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Rescuing Spinoza from the Depths of Hell

This past week, the Jewish Chronicle published a remarkable article that caught my attention that I would like to write about, which just appeared in the news for the first time.[1]

The time: 2012

The place: Modern day Amsterdam.

The event:  A group of university scholars and leaders of the Amsterdam Jewish community meet to discuss the possibility of lifting a ban of excommunication made against Baruch Spinoza. This ban has been in effect for 356 years.

The Amsterdam Chief Rabbi, Haham Dr. Pinchas Toledano was asked  to lift the 356-year-old ban of excommunication, but he refused to do so  for several reasons:

He gives many reasons for his position:

  • Spinoza never asked the community to rescind the ban despite the fact that the average excommunication [and there were many in those days] was lifted after 30 days. Therefore, “beyond any shadow of doubt, Spinoza never requested to rescind the herem.”
  • Spinoza never asked for forgiveness and felt his positions were justified within the matrix of Judaic thought.
  • Toledano explains that we do not wish to intimate that we approve of Spinoza’s heresies.
  • Judaism does not recognize the freedom of speech.

While one may or may not accept the first three reasons Toledano offers, the last reason about Judaism being against the freedom of speech is especially offensive and historically untrue. Throughout the medieval era, Jewish thinkers took umbrage with each of Maimonides Thirteen Principles of Faith. There has never been a catholicity of Judaic belief in Jewish history. This is an important distinction we make between the Christian faith that insists upon correct belief vis-à-vis  Jewish belief.

While one may or may not accept the first three reasons Toledano offers, the last reason about Judaism being against the freedom of speech is especially offensive and historically untrue. Throughout the medieval era, Jewish thinkers took umbrage with each of Maimonides Thirteen Principles of Faith. There has never been a catholicity of Judaic belief in Jewish history. This is an important distinction we make between the Christian faith that insists upon correct belief vis-à-vis  Jewish belief.

Perhaps the Ultra-Orthodox ought to take a lesson from the Catholic Church.

When Galileo first championed his heliocentric theories to Copernicus in 1610, the Catholic Church unleashed the power of the Inquisition, who ruled that such theories of the solar system were heretical. Galileo’s books were banned and burned. Nobody was allowed to even discuss his “dangerous” scientific ideas.  In 1633, he was tried and arrested for heresy and remained in prison until his death in 1642. Oddly, despite the scientific progress the world had seen since the time of his death, only Pope John Paul II finally freed Galileo from the tortures of purgatory in 1999.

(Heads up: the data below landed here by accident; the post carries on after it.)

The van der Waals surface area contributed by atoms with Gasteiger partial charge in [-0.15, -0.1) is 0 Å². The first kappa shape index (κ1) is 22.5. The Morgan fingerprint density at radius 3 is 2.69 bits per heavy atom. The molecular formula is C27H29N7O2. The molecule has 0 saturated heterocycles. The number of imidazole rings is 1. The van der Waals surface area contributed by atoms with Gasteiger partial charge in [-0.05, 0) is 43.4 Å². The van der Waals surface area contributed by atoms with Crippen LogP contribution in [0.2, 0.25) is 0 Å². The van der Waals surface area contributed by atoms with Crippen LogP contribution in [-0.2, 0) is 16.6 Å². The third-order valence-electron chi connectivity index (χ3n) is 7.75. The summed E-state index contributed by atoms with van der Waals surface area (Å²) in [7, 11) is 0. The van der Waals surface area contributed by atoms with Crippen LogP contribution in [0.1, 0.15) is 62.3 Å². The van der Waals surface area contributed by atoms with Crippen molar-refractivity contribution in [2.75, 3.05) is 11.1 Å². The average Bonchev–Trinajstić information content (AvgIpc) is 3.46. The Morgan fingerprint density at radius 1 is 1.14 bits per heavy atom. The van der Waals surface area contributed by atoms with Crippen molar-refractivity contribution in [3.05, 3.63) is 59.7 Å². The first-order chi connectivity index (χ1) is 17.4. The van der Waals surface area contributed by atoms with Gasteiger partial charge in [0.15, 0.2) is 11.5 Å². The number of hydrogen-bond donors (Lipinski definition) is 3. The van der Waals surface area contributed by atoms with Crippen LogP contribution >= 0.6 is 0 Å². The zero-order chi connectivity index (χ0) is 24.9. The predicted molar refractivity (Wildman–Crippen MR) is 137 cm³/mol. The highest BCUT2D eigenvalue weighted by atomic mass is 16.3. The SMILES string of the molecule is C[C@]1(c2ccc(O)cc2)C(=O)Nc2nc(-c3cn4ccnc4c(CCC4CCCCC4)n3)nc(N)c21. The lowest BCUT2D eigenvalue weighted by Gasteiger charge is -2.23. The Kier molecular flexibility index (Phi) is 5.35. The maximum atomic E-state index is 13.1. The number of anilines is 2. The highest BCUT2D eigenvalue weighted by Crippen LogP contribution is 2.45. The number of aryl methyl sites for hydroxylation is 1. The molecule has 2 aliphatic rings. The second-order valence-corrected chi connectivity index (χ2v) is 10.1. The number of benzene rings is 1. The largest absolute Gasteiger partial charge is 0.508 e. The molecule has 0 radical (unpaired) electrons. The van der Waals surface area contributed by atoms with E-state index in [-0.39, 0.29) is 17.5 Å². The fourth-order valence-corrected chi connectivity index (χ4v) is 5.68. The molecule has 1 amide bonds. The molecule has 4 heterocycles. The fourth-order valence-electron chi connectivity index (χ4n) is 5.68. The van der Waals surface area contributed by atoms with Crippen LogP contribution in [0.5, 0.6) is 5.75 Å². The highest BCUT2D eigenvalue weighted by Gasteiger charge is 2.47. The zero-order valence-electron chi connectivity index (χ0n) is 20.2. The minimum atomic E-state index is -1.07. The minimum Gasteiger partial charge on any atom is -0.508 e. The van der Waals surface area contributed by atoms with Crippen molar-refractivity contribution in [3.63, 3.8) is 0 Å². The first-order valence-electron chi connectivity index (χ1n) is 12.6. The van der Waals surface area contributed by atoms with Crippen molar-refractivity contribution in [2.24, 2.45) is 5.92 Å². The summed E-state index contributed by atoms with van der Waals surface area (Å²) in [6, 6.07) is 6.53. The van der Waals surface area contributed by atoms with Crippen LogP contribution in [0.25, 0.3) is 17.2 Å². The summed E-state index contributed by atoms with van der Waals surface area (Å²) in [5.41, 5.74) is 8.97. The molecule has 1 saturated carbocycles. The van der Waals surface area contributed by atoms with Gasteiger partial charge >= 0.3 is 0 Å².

People nowadays laugh that it took so long for the Catholic Church to finally honor a truly great figure in modern history. Today, many of the Church’s greatest theological minds are also physicists who believe that a symbiosis of science and religion is possible, as Einstein famously stated: “Science without religion is lame, religion without science is blind.”

In short, anyone who is familiar with much of what Spinoza writes about with respect to God, Bible, and revelation, one can more or less discover many of his ideas in the classical sources. Granted, we have every right to differ with many of Spinoza’s ideas, much like we would differ with Maimonides’s view of Kashrut, or Gersonides’ views regarding Divine omnipresence.

The real problem that we are witnessing today is the attempt of Ultra-Orthodox  (Haredi, Chabad, Haredi Light Judaism, etc.) seeking to homogenize Judaic thought so it will exclude any non-Orthodox form of Judaism. That is the problem that demands addressing.

Our problem boils down to a very human problem: the fear of new ideas. Carl Jung once referred to this problem as  “misoneism” and it is nothing new in the history of human civilization and progress. Stalwarts of the status-quo fear a loss of position and power that comes with the introduction of a new paradigm. History reflects such rigid and intransigent thinking. Unfortunately, it is a problem that is evident in many walks of life—especially when it comes to religion.

The way to fight heretical ideas is not by burning or forbidding these books to be read. We must combat questionable or debatable ideas by coming up with better ideas. This is a legacy that Spinoza tried to start in his own way, and we are greatly indebted for the questions he poses for modern Jews of all denominational movements to wisely consider answering.

 

 

 



Discussion

  1. Yochanan Lavie  September 3, 2014

    A famous rabbi, I think it was the Chazan Ish, (or the Chatam Sofer) said “Chadash assur min ha-Torah.” It was a pun on the prohibition of new flour, but the “sage” meant it seriously. “‘New’ is forbidden.

    (reply)

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